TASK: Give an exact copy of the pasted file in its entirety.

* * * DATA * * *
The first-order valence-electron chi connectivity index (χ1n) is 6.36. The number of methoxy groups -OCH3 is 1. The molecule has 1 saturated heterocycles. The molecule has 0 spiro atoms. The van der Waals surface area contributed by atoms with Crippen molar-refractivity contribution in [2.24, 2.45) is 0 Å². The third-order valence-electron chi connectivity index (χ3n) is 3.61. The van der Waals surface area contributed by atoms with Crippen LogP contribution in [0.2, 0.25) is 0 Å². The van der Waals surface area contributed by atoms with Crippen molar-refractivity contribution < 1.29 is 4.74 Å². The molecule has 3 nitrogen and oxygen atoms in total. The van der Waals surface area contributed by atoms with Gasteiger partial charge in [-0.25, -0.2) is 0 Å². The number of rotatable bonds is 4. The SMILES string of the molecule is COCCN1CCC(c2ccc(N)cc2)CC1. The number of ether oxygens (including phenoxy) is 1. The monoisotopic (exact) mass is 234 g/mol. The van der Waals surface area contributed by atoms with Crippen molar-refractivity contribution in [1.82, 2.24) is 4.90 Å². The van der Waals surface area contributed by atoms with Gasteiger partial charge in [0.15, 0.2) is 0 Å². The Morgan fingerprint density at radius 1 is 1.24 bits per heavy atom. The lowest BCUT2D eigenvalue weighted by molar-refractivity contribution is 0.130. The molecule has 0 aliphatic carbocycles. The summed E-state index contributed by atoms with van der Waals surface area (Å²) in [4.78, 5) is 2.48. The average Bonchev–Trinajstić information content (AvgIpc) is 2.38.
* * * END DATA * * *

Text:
The first-order valence-electron chi connectivity index (χ1n) is 6.36. The number of methoxy groups -OCH3 is 1. The molecule has 1 saturated heterocycles. The molecule has 0 spiro atoms. The van der Waals surface area contributed by atoms with Crippen molar-refractivity contribution in [2.24, 2.45) is 0 Å². The third-order valence-electron chi connectivity index (χ3n) is 3.61. The van der Waals surface area contributed by atoms with Crippen LogP contribution in [0.2, 0.25) is 0 Å². The van der Waals surface area contributed by atoms with Crippen molar-refractivity contribution < 1.29 is 4.74 Å². The molecule has 3 nitrogen and oxygen atoms in total. The van der Waals surface area contributed by atoms with Gasteiger partial charge in [-0.25, -0.2) is 0 Å². The number of rotatable bonds is 4. The SMILES string of the molecule is COCCN1CCC(c2ccc(N)cc2)CC1. The number of ether oxygens (including phenoxy) is 1. The monoisotopic (exact) mass is 234 g/mol. The van der Waals surface area contributed by atoms with Crippen molar-refractivity contribution in [1.82, 2.24) is 4.90 Å². The van der Waals surface area contributed by atoms with Gasteiger partial charge in [0.15, 0.2) is 0 Å². The Morgan fingerprint density at radius 1 is 1.24 bits per heavy atom. The lowest BCUT2D eigenvalue weighted by molar-refractivity contribution is 0.130. The molecule has 0 aliphatic carbocycles. The summed E-state index contributed by atoms with van der Waals surface area (Å²) in [4.78, 5) is 2.48. The average Bonchev–Trinajstić information content (AvgIpc) is 2.38.